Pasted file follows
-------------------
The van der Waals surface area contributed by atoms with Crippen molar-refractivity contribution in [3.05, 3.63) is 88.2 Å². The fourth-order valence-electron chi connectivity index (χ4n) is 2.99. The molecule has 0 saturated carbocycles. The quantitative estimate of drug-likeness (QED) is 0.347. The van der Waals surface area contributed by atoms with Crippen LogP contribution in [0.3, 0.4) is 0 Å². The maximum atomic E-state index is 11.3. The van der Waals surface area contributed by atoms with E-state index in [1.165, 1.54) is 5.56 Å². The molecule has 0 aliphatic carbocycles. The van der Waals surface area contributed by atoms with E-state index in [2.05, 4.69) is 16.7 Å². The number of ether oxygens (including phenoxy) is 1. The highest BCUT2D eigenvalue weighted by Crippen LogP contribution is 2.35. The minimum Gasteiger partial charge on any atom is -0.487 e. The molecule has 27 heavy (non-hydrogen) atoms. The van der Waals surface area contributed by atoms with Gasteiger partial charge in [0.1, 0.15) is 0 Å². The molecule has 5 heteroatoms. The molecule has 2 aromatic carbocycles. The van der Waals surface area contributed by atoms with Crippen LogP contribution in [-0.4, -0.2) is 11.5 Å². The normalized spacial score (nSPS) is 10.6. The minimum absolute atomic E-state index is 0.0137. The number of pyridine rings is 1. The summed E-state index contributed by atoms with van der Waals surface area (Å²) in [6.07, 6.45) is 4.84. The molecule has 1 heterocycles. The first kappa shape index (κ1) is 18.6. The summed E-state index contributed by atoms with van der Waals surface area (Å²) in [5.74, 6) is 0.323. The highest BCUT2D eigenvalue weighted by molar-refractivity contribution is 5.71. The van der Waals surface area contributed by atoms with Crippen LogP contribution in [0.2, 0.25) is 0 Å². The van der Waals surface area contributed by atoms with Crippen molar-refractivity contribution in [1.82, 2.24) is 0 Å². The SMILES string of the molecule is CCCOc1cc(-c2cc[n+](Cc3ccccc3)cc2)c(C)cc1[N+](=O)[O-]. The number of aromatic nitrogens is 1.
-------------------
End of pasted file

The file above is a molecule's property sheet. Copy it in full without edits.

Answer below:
The van der Waals surface area contributed by atoms with Crippen molar-refractivity contribution in [3.05, 3.63) is 88.2 Å². The fourth-order valence-electron chi connectivity index (χ4n) is 2.99. The molecule has 0 saturated carbocycles. The quantitative estimate of drug-likeness (QED) is 0.347. The van der Waals surface area contributed by atoms with Crippen LogP contribution in [0.3, 0.4) is 0 Å². The maximum atomic E-state index is 11.3. The van der Waals surface area contributed by atoms with E-state index in [1.165, 1.54) is 5.56 Å². The molecule has 0 aliphatic carbocycles. The van der Waals surface area contributed by atoms with E-state index in [2.05, 4.69) is 16.7 Å². The number of ether oxygens (including phenoxy) is 1. The highest BCUT2D eigenvalue weighted by Crippen LogP contribution is 2.35. The minimum Gasteiger partial charge on any atom is -0.487 e. The molecule has 27 heavy (non-hydrogen) atoms. The van der Waals surface area contributed by atoms with Gasteiger partial charge in [0.1, 0.15) is 0 Å². The molecule has 5 heteroatoms. The molecule has 2 aromatic carbocycles. The van der Waals surface area contributed by atoms with Crippen LogP contribution in [-0.4, -0.2) is 11.5 Å². The normalized spacial score (nSPS) is 10.6. The minimum absolute atomic E-state index is 0.0137. The number of pyridine rings is 1. The summed E-state index contributed by atoms with van der Waals surface area (Å²) in [6.07, 6.45) is 4.84. The molecule has 1 heterocycles. The first kappa shape index (κ1) is 18.6. The summed E-state index contributed by atoms with van der Waals surface area (Å²) in [5.74, 6) is 0.323. The highest BCUT2D eigenvalue weighted by molar-refractivity contribution is 5.71. The van der Waals surface area contributed by atoms with Crippen LogP contribution in [0.2, 0.25) is 0 Å². The van der Waals surface area contributed by atoms with Crippen molar-refractivity contribution in [1.82, 2.24) is 0 Å². The SMILES string of the molecule is CCCOc1cc(-c2cc[n+](Cc3ccccc3)cc2)c(C)cc1[N+](=O)[O-]. The number of aromatic nitrogens is 1.